Red State Voters Back Anti-Trans Laws. Legislators Deliver 2023

Utah was formerly a red state outlier. In 2021, a Utah state Senate committee rejected a ban on transgender girls playing sports. Utah lawmakers heard from proponents on both sides of transgender student sports participation legislation for months.

Republican legislators revoked the arrangement and excluded trans students from feminine sports.

According to FiveThirtyEight, Utah has approved at least six new transgender-targeted laws this year, more than any other state. They prohibit gender-affirming care for children, make birth certificate changes tougher, and make school sports harder for transgender athletes.

Utah is one of at least 14 states that has passed new laws this year restricting transgender people, particularly trans kids, as well as their parents and health care providers, including sports bans, gender-affirming care bans, and bathroom laws.

Trans concerns have dominated statehouses, but do voters support these bills? Does passing these laws risk GOP backlash?

This legislation has divided opinions nationwide. Polls demonstrate that restricting minors from getting transition-related health care is marginally unpopular. In a March Marist/NPR/PBS NewsHour poll, 43% of Americans supported such legislation, while 54% opposed it.

In March, Selzer & Co./Grinnell College reported a similar outcome, with voters opposing legislation to “ban transgender children from receiving gender-affirming medical care” by 12 points (41% in favor, 53% opposed).1

But Americans favor other anti-trans measures approved in various states. Similar to past studies, a March YouGov/Yahoo News poll revealed that Americans supported “banning transgender female athletes from playing on women’s and girls’ teams at public schools” by a margin of 21 points (52% in favor, 31% opposed).

In an April YouGov/Economist survey, 60 percent of Americans favored “requiring K-12 schools to inform parents if their child requests to go by different pronouns while at school,” including majorities of Democrats (50 percent), Republicans (77 percent), and independents (56%).

Utah voters and politicians appear to agree. A January Dan Jones & Associates study for the Deseret News and Hinckley Institute of Politics indicated 54 percent of registered Utah voters supported the new legislation banning gender-affirming healthcare for transgender children, with 41 percent opposing it.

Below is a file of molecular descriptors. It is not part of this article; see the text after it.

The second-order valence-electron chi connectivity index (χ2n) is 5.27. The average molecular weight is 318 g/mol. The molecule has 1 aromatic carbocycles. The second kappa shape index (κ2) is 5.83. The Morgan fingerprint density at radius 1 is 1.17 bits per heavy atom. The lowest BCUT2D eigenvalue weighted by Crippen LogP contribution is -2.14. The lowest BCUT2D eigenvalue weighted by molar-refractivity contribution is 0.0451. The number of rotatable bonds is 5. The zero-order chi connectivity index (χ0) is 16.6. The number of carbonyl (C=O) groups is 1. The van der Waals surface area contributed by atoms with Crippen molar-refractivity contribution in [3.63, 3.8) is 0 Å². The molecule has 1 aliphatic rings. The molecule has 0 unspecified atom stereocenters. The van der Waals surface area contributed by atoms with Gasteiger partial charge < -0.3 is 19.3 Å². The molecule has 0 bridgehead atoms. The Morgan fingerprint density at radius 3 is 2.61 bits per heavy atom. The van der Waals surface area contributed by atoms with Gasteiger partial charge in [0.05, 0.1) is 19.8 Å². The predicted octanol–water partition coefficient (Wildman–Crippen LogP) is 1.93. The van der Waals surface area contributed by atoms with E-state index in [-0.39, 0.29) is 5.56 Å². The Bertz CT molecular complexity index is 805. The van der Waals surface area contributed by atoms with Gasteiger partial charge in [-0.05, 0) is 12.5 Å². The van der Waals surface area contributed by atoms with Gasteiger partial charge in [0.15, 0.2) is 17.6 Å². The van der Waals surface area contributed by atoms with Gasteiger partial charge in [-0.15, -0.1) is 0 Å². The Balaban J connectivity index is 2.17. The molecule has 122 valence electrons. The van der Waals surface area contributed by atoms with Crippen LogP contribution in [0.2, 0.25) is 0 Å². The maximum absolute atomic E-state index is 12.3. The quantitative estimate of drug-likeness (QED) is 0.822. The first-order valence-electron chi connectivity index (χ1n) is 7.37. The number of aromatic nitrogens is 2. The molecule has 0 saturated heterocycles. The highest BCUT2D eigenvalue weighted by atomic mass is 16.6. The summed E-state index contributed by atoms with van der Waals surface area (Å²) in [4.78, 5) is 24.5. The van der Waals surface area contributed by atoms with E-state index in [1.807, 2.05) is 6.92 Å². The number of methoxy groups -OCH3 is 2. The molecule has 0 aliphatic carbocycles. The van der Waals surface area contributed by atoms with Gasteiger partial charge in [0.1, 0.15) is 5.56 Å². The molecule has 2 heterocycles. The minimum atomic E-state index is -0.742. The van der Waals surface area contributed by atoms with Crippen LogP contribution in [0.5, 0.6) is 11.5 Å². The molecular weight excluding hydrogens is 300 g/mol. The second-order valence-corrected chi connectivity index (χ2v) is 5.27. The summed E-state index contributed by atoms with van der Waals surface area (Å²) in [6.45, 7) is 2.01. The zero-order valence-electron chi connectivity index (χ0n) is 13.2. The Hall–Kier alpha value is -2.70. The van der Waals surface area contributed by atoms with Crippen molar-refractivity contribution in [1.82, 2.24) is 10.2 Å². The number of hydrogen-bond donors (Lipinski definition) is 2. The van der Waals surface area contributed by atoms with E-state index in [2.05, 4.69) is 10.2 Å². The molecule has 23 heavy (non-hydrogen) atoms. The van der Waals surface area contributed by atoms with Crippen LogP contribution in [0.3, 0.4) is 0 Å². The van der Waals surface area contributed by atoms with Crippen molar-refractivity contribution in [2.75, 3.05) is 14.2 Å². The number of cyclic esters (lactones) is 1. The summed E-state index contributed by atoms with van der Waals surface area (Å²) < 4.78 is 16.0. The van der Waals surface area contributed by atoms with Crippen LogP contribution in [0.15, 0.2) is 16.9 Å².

In a February 2022 Scott Rasmussen/Deseret News/Hinckley Institute of Politics survey, 39 percent of Utahns opposed transgender women playing on women’s high school and college sports teams, but only 5 percent said government officials “should determine which athletes may compete” (41 percent said school athletic associations, 18 percent said medical experts, and 36 percent said it should b

Utahns aren’t the only ones who favor laws restricting transgender kids’ access to health care, sports, and other opportunities. According to a May 2021 Hendrix College/Talk Business & Politics survey, Arkansas voters backed the first U.S. legislation limiting gender-affirming care for transgender youngsters by 15 points. Arkansas enacted a measure this year that would expose gender-affirming clinicians to malpractice charges, even while the SAFE Act is on hold due to litigation.

In February, 65 percent of likely Arkansas voters opposed “the teaching of gender identity and sexual orientation topics in Arkansas’s public elementary schools,” while a bill that has since become law was moving through the state legislature.

In Georgia and Iowa, which restricted gender-affirming care for kids this year, voters approve restrictions by single-digit margins. An April 2022 Morningside University study of Iowans backed a bill restricting school restroom use by 24%.2 States that have considered gender-affirming child healthcare measures but have not approved them continue this pattern.

Texas and Ohio surveys approve limiting transition-related healthcare for minors. Since January 2021, the public has supported banning transgender females from playing women’s sports by 30 points or more in all but one state-level survey.

Transgender rights activists, especially in key presidential election states, have some good news.

According to a December 2022 Public Policy Polling/Progress Michigan survey, 51 percent of Michiganders supported adding sexuality and gender identity to the state civil rights statute. Pennsylvania and Wisconsin citizens oppose policies that “restrict” transgender rights.

In March, Data for Progress reported that 64 percent of likely voters nationwide said that state lawmakers were passing too much anti-trans legislation and that “politicians are playing political theater and using these bills as a wedge issue.”

While Republicans in red states are unlikely to face backlash for their anti-trans legislation this year, polling in swing states could be a warning sign for the GOP ahead of the 2024 election, especially since state and national polling shows the U.S. is far from a consensus on trans issues.

As with most polls on divisive subjects, even little changes in question-wording or the sort of trans law being questioned about can change results.3 Even little shifts in public perception may affect politics and elections.

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